KSA throws weight behind Egypt




Saudi Arabia said on Monday that Arab and Islamic countries will step in to help Egypt if Western nations cut aid packages to Cairo over its deadly crackdown on Muslim Brotherhood protesters.
“To those who have announced they are cutting their aid to Egypt, or threatening to do that, (we say that) Arab and Muslim nations are rich … and will not hesitate to help Egypt,” Foreign Minister Prince Saud Al-Faisal said.
Prince Saud was speaking upon his return from Paris, where he held talks with President Francois Hollande who has strongly condemned the violence in Egypt.
Meanwhile, Egypt’s military chief Gen. Abdul Fattah El-Sisi on Monday contacted Crown Prince Salman, deputy premier and minister of defense, by phone and thanked the Kingdom for its unwavering support to safeguard the north African country’s security and stability.
US Sen. John McCain called on Washington to suspend its $1.3 billion in annual aid to Egypt’s military after it overthrew the country’s first democratically elected President Muhammad Mursi on July 3. But some US lawmakers have expressed concern that cutting off aid could endanger Egypt’s 1979 peace treaty with Israel or compromise US privileges concerning the Suez Canal.
Foreign ministers of the European Union are to hold emergency talks on Wednesday to review the bloc’s relations with Cairo.
At stake is nearly 5 billion euros ($6.7 billion) in loans and grants promised by the world’s top aid donor to Egypt for 2012-2013. It includes one billion euros from the EU with the rest from European banks the EIB and EBRD.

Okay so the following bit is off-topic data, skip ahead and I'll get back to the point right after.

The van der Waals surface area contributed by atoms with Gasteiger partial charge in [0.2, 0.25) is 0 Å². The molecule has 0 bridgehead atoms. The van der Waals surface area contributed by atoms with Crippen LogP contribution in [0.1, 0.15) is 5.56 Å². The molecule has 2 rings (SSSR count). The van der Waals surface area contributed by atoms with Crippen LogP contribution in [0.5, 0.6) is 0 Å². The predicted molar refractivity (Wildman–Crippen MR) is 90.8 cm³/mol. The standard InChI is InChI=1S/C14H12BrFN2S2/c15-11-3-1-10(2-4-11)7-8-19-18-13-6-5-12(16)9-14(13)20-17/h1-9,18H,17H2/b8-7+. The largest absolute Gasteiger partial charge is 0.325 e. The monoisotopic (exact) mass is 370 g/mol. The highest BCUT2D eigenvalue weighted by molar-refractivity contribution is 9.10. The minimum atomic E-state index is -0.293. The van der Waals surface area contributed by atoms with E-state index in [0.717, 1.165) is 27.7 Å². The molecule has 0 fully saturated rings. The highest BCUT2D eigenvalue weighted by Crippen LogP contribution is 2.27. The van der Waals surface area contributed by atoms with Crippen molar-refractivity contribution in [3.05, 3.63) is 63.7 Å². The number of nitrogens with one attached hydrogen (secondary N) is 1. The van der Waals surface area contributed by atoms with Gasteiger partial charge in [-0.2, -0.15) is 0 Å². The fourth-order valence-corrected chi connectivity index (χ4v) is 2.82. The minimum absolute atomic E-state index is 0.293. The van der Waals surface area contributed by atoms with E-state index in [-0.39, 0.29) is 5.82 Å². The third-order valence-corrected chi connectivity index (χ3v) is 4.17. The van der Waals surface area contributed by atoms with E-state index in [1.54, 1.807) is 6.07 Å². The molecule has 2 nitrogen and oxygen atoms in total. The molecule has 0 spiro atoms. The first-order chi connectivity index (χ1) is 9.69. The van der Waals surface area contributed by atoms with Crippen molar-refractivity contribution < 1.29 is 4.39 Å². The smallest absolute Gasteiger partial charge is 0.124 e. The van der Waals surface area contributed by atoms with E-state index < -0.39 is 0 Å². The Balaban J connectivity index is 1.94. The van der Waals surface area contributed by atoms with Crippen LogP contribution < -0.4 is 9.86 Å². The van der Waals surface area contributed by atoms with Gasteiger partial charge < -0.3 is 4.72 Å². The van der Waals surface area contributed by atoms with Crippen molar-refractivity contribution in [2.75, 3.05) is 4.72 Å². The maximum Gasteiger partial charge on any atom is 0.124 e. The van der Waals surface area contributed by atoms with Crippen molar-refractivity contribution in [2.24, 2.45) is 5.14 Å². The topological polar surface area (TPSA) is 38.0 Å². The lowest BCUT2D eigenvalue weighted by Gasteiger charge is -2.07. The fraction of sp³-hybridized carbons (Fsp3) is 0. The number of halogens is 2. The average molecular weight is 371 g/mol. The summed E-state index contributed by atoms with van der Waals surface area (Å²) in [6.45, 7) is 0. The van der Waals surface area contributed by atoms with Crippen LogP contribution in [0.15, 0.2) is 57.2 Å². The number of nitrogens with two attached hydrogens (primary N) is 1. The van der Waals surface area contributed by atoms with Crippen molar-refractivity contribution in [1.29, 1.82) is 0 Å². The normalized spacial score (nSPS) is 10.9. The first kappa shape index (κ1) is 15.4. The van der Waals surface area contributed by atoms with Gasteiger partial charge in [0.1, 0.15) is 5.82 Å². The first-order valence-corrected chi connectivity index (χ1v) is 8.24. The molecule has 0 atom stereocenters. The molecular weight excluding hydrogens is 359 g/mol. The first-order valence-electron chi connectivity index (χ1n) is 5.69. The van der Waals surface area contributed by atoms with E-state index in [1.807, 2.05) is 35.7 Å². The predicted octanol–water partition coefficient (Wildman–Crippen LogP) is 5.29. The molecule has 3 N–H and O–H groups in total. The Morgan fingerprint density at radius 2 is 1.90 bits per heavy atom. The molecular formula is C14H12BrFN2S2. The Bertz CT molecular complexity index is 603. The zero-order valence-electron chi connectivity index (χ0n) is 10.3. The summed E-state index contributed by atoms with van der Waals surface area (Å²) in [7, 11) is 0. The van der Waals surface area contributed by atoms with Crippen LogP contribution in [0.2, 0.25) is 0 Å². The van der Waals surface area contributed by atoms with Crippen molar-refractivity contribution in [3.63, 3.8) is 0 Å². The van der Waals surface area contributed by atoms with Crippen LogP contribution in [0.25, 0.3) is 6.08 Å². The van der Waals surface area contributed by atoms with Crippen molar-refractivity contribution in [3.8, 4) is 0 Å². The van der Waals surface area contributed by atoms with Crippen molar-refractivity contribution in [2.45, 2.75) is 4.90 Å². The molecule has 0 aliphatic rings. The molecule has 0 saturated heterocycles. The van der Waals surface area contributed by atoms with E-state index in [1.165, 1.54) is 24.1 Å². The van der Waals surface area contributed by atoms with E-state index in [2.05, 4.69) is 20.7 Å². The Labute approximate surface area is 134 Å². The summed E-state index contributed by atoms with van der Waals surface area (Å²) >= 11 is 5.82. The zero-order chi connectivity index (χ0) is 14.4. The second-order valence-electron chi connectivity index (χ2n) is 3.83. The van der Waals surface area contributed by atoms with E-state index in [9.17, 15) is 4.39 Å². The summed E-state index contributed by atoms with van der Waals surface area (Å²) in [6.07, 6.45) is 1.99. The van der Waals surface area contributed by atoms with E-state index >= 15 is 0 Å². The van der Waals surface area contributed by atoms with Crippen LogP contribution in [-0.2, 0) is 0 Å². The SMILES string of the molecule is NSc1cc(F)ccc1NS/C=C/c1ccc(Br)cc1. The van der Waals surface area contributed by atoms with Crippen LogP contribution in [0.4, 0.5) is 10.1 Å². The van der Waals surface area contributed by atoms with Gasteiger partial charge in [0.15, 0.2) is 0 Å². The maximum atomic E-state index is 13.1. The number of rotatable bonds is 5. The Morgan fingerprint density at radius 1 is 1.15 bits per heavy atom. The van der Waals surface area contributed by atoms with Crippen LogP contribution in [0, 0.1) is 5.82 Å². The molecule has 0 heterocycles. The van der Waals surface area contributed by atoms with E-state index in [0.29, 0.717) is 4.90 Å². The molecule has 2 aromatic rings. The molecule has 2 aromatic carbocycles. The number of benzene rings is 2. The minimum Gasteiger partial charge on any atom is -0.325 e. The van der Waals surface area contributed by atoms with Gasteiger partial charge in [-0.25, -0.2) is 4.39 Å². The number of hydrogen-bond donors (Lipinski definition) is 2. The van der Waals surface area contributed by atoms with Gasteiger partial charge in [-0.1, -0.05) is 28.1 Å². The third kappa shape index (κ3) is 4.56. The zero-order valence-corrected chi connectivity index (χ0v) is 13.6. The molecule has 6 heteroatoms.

Prince Saud accused countries that slammed Egypt’s crackdown of “believing propaganda” and assuming “hostile positions toward the interests and the stability of Arab and Islamic nations.”
“Let those states that are taking negative stances know that the blaze and destruction will not be confined to Egypt, but will affect all those who supported trouble,” he said.
Saudi Arabia and other Gulf countries welcomed Egypt’s ouster of Mursi. Custodian of the Two Holy Mosques King Abdullah was the first leader to send a message of congratulations to caretaker president Adly Mansour, who was appointed shortly after the army deposed Mursi following nationwide protests.
Saudi Arabia later announced an aid package of $5 billion to Egypt. Kuwait and the UAE followed suit, bringing the pledges made by the three GCC states to $12 billion.
The king pledged on Friday the Kingdom’s support for Egypt’s fight against “terrorism”, and has ordered the dispatch of three fully-equipped field hospitals to Cairo.


Please enter your comment!
Please enter your name here